What's With That Name?

I've always enjoyed names, etymological derivations, monikers, and even epithets. My own name, Sean Patrick Ocheese MacCath-Moran, is often a point of discussion with new acquaintances, and it often initiates discourse touching on these elements. To begin with, my name is over-long, often appearing to take up much more real estate than would seem appropriate. Moreover, being possessed of two middle names has long been a problem for me as most filing systems, be they paper or electronic, do not accommodate such deviant labeling conventions (more on this later). Many have reported that its disparate elements have the contradictory quality of appearing both familiar and foreign at the same time. Finally, my maiden name (I just love saying that!) is suspiciously similar to an insult. There's a lot to talk about here!

Sean Connery dot comBy and large, I think I'm in good company with the name 'Sean' (pronounced [shawn]). Who doesn't like Sean?! He's a good guy, fun at parties, quick with a joke - everyone's bud, that Sean fellow is, right? For myself, I am told that my first name originated from my mother's infatuation with Sean Connery. While Connery appears to lean a bit on the sexist side in the personal arena, he's a fine actor, not unpleasant to look at, and he is the quintessential secret-agent-man.

The first of my middle names was selected via a somewhat systematic scheme employed by my bio-dad's side of the family. In their traditions, the first born male of each successive generation alternates between having "Patrick" assigned as either the first or middle name. As might be guessed, my father's name is Patrick.
As symmetry would have it, the second of my middle names originates from the traditions of my bio-mom's family. From her I inherited a relationship to Osceola [áw say ôlä] , my great-great-great-great-grandfather and a prominent figure in Seminole Indian and U.S. history. As I understand the story, my great grandmother "Bertie" detested the white-man and refused to place her half-white daughter, Patricia, on the government's rolls. This caused some interesting problems for my grandmother as the government had trouble accepting that she had ever been born. Apparently the fact of her physical presence was not sufficient to prove her existence.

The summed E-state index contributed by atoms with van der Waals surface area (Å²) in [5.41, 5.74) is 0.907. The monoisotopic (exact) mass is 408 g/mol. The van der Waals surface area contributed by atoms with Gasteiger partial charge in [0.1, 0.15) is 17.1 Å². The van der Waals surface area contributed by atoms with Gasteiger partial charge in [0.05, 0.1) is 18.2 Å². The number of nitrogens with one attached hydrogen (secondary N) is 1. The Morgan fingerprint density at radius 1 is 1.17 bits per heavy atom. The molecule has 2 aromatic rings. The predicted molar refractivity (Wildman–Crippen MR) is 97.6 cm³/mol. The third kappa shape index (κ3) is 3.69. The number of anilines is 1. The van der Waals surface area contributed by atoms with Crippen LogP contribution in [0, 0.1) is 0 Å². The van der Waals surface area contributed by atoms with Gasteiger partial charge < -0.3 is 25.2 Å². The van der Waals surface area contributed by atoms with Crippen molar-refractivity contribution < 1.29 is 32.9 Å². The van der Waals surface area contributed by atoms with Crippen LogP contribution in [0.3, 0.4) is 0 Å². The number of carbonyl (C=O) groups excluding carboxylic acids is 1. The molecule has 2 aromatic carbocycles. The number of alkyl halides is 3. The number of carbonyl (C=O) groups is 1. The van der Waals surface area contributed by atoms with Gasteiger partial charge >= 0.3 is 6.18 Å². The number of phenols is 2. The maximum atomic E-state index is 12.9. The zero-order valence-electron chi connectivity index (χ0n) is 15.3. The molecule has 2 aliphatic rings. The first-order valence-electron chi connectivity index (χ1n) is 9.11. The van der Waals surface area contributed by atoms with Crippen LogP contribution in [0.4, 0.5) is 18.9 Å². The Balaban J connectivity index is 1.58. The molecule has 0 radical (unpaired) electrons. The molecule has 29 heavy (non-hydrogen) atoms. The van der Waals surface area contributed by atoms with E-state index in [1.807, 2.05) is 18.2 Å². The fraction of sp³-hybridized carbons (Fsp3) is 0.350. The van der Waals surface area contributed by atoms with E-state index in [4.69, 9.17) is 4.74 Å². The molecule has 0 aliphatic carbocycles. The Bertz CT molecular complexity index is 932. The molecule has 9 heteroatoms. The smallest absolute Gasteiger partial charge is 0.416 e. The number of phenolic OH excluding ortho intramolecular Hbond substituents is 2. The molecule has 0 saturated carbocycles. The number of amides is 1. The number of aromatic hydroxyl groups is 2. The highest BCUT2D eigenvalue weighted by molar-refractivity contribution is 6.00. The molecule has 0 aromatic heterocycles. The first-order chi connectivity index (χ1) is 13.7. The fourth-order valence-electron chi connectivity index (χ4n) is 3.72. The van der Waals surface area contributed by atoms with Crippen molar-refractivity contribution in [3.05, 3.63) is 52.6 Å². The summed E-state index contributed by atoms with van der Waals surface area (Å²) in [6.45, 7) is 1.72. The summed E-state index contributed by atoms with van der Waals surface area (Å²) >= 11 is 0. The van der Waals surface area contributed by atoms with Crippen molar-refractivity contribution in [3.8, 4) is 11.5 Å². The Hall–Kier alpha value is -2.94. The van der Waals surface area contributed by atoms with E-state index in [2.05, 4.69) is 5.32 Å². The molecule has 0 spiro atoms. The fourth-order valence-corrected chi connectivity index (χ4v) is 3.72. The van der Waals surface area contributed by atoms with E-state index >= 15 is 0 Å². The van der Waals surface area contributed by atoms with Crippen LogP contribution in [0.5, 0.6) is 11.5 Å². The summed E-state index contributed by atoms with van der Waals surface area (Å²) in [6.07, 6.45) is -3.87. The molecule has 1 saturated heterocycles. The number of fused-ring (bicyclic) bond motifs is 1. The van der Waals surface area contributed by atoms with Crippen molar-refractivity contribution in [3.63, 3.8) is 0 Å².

OsceolaRegardless of the political legitimacy of my birthright, my mother and grandmother upheld the spiritual and cultural traditions of our Seminole heritage. According to these customs, a mother will have a dream foretelling the nature of her child and informing her of the name to be selected. During her pregnancy, she dreamed that I was either walking through a forest or leading a group of people through a forest. From this she selected the name Ocheese, meaning "of the people". To clarify, this is pronounced [o-chess-say], not [o-cheez], [owch-jeez], or [The Cheese-Meister].

Moran Family TartanAs per the custom of most Western cultures, I inherited the Moran surname paternally, and this had served me well right up to the point at which I married my love, Cealláigh. Neither of us are caught up in the tropes and traditions of society, so the question of whose surname to take after marriage became a vexing issue - due in large part to the fact that neither of us felt passionately about the matter one way or the other. After several philosophical discussions on the topic, we came to grips with two truths. First, feeling that it had not yet achieved its full growth potential, this was just the opportunity my name had been waiting for to help it reach its grandiose ambitions. Second, choosing just one of our surnames and rejecting the other didn't seem fair. They had each toiled their lives away in our service and under our protection, and neither really possessed the survival skills necessary to survive on their own in this hard, cruel world of ours. Therefore, we decided to hyphenate rather than eliminate, making me the MacCath-Moran I am today. Now, while we aren't necessarily planning on having children (unless we adopt?), this does beg the question of what the next generation should do if they were to get married themselves. Do you suppose this world can handle an Alicia Cealláigh Donarotha MacCath-Moran-Warkasowski?

Stop SpamOf course, I tend to employ various combinations of my names and their initials rather than write the whole thing out, but this practice introduces a whole assortment of new issues. For example, more than one individual has decided that no one would ever have two middle names, that those two odd little periods must an error (i.e. deciding it must be "Sean Po MacCath-Moran"), so they proceed to confidently read the name as [poh]. But it seems that all of my names are subject to misrepresentations. Sean becomes [shee-ann], Ocheese is always brutalized, MacCath gains and loses letters on a whim (e.g. [mog gath] or [mac craft]), and if Moran doesn't become Morgan then some folks will decide that the 'a' looks a little too much another 'o' (I'll leave you to sound that one out on your own). And there's no escape for me by switching to initials only: S.P.O.M. appears to be the acronym for some strange secret government agency (Secretly Personable Oligarchy Musketeers?) or it sounds a bit too much like a new generic spam look-alike product.

Interestingly enough, it is the adoption of my marriage surname that has brought me the most grief. It seems that I am not allowed (in the thinking of many) to change my paternal name for the sake of marriage. Many feel that I, as a healthy male of my species, should not be allowed the distinct and honorable privilege of possessing a maiden name. Am I less worthy than anyone else to be considered as having once been in an "original, unused, untouched, or unexplored condition"?